Why Do We Need Women in STEM?
There are long-standing gender gaps in science, technology, engineering and math (STEM), which can make it difficult for engineering companies to fulfill their commitment to diverse hiring practices. Women are underrepresented in STEM education degrees and STEM training, which reduces the talent pool for companies to recruit from. With so few women engineers available, hiring managers may wonder, why do we need women in STEM?
The reality is that women in STEM careers bring important knowledge, skill sets and ideas to engineering businesses, and it's smart for companies to foster gender equality and diversity in their hiring practices. Here's what you need to know about how women in STEM careers can make your engineering business stronger.
Representing women in STEM careers
Although women make up 48% of all US workers, only 27% of STEM workers are women. This level of underrepresentation is a moral and ethical issue, seeing as it makes clear that women are both overtly and covertly discouraged from pursuing STEM careers.
In fact, women who do pursue these careers are more likely to leave them than men. 91% of women in STEM careers (PDF) cited gender discrimination as a career obstacle, and 73% cited sexual harassment as an obstacle in their career trajectory. The fact that STEM is an unwelcome environment for women is a problem that should be solved for its own sake.
However, increasing the number of women in STEM careers is more than just the right thing to do. Educating, training and hiring more women and other underrepresented groups in STEM can also lead to better scientific and financial outcomes. That's because increasing diversity in the workforce means gaining a variety of perspectives and ideas, which can give organizations a competitive edge.
Studies show that more diverse research teams publish more papers and receive more citations than more homogeneous teams. Similarly, companies with greater diversity have significantly higher profitability than those without it.
Encouraging women in STEM careers
Although a commitment to hiring more women is an important part of creating a more diverse workplace, it's also important to make sure your company is a welcoming place. There are several policies and programs you can enact in your company to help attract and keep diverse talent. These include:
- Implicit bias training: Making sure your staff can identify and counteract implicit bias is a good first step in making your company feel more welcoming.
- Balanced and diverse decision-making teams: Greater diversity in hiring and management teams is correlated with a higher number of invited female participants.
- Mentoring programs: Veteran female engineers can provide important career advice and guidance to new hires.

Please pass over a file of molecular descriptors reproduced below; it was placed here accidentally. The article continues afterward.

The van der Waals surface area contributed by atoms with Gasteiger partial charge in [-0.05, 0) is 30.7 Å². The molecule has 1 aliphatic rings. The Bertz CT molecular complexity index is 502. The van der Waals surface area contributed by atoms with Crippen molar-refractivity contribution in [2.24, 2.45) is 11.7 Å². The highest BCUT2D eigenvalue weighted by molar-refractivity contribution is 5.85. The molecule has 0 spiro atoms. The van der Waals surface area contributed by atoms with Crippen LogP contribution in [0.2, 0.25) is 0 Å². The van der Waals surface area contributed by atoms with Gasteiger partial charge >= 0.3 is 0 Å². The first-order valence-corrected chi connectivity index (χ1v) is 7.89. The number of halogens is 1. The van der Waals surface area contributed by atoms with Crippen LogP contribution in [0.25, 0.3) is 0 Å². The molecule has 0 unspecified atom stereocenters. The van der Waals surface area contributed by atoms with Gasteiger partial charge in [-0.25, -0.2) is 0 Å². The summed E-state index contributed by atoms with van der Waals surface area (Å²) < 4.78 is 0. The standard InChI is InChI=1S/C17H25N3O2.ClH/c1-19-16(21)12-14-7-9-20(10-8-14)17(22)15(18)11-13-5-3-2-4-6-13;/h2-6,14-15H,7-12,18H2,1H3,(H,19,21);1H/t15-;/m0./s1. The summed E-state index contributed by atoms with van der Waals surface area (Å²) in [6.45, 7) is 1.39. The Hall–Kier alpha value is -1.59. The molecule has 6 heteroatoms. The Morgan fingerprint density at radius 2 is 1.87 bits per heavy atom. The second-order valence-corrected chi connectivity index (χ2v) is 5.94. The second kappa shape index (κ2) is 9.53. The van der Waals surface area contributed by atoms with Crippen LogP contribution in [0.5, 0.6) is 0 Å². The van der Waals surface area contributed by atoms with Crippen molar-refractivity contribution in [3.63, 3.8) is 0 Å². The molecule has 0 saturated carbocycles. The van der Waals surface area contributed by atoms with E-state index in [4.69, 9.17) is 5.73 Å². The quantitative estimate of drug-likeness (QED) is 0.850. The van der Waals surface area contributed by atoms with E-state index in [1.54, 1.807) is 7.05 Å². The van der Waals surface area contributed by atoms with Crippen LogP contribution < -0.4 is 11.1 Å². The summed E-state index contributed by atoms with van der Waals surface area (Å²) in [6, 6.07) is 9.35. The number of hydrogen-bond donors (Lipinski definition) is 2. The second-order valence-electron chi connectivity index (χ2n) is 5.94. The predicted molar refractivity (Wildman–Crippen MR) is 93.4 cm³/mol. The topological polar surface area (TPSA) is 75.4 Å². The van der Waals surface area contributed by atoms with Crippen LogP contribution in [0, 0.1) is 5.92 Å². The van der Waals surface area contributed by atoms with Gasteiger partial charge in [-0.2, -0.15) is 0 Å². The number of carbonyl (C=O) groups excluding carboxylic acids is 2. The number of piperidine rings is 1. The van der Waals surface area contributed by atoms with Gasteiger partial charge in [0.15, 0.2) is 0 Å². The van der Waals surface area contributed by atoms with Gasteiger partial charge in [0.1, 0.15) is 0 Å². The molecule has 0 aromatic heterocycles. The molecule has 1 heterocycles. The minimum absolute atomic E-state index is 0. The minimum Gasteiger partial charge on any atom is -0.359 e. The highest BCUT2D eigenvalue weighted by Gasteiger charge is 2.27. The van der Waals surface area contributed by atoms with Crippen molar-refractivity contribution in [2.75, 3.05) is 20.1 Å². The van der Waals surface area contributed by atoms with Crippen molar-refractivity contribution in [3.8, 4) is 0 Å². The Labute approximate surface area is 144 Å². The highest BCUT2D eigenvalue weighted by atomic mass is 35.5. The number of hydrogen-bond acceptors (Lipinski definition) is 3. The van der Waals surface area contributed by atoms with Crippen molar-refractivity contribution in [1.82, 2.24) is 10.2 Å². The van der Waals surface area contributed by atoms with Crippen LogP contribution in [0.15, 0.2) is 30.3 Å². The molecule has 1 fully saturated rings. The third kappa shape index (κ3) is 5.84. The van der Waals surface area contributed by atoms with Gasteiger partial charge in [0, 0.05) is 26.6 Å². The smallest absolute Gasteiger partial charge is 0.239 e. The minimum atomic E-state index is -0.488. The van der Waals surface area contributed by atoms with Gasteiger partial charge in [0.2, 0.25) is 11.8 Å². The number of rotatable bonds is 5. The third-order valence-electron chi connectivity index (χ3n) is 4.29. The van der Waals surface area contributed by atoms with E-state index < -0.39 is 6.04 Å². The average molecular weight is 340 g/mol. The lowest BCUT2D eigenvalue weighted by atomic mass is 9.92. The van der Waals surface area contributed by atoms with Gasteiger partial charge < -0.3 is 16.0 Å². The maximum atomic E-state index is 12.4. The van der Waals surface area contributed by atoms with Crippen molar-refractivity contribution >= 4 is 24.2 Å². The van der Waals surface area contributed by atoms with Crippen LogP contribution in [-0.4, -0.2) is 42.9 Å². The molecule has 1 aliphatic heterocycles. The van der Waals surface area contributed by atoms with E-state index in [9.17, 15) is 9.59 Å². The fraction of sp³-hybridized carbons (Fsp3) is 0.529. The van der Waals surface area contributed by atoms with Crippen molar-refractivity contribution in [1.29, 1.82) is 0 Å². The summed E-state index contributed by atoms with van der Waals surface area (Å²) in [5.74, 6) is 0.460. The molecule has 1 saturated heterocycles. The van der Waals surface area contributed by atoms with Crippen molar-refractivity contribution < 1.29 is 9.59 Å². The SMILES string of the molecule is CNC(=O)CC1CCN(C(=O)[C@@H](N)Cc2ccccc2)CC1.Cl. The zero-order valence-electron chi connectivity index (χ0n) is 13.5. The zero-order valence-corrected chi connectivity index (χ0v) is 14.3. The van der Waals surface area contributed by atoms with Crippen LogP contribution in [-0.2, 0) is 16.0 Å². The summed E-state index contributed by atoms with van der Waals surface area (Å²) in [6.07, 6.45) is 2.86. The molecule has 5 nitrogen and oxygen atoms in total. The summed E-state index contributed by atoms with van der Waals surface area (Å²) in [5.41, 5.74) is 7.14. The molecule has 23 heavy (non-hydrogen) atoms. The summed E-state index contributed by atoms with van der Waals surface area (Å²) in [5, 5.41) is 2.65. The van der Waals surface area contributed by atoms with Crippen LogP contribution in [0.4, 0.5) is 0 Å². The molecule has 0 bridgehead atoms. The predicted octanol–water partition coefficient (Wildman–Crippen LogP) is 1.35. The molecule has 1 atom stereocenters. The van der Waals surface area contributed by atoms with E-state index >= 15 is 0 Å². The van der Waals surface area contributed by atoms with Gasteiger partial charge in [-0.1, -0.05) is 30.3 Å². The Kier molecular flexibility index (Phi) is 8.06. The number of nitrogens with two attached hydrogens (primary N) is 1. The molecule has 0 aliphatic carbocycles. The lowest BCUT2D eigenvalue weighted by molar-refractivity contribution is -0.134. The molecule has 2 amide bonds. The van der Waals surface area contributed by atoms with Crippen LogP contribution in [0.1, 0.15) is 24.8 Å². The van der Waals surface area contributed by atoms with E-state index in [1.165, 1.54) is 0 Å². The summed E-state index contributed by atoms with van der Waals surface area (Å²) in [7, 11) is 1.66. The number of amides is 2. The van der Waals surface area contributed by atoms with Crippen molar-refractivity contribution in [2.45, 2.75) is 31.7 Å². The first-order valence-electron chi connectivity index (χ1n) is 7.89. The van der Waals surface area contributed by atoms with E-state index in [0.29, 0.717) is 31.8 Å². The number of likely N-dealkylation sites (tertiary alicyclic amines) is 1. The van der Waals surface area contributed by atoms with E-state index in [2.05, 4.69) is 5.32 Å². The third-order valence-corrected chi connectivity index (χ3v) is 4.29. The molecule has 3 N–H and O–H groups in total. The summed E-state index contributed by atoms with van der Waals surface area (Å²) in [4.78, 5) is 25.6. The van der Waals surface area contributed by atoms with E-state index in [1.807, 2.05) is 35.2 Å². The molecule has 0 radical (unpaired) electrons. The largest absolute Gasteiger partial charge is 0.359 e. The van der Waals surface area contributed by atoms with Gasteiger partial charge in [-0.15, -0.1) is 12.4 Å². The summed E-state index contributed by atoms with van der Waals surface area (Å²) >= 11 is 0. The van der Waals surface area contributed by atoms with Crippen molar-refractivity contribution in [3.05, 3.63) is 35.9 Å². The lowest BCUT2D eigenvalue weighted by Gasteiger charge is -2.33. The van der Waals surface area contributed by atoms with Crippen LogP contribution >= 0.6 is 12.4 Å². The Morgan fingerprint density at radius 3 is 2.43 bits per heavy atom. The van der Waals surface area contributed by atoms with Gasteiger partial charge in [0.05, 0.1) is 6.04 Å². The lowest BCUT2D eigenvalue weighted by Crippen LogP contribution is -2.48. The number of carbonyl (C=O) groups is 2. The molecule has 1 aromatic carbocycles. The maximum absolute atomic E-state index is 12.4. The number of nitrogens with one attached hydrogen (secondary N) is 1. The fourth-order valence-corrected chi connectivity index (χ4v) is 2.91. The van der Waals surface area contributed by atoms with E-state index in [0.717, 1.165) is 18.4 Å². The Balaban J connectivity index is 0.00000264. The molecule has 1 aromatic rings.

- Work/life balance: Women are more likely than men to juggle caregiving responsibilities on top of their careers and benefit from family-friendly work policies. However, men also benefit from these policies and a work culture that encourages good work/life balance.
Supporting the next generation of women in STEM
There are a number of STEM programs for women that can help encourage greater gender equality and overall diversity in the engineering field. These programs work to advance cultures of inclusion in STEM education and workplaces. Supporting these programs can be an investment in your company's future, given that it will help broaden the talent pool. Some of these programs include:
- Women in Engineering ProActive Network (WEPAN): WEPAN provides initiatives, projects and professional development to help you create sustainable, system-level changes to ensure all engineers thrive.
- National Girls Collaborative Project (NGCP): NGCP brings together organizations in the US and Puerto Rico to advance STEM education for girls.
- Apprenticeships: Sponsoring engineering apprenticeships for young women can help introduce them to STEM careers.
The bottom line
Why do we need women in STEM? Reaching gender equality in STEM fields isn't just the right thing to do from a social standpoint—it can also improve scientific and financial outcomes, as well as improve the culture of STEM workplaces. Ultimately, we do need women in STEM because our organizations, innovations and finances are all much better with them involved.
Financial insights for your business
This information is provided for educational purposes only and should not be relied on or interpreted as accounting, financial planning, investment, legal or tax advice. First Citizens Bank (or its affiliates) neither endorses nor guarantees this information, and encourages you to consult a professional for advice applicable to your specific situation.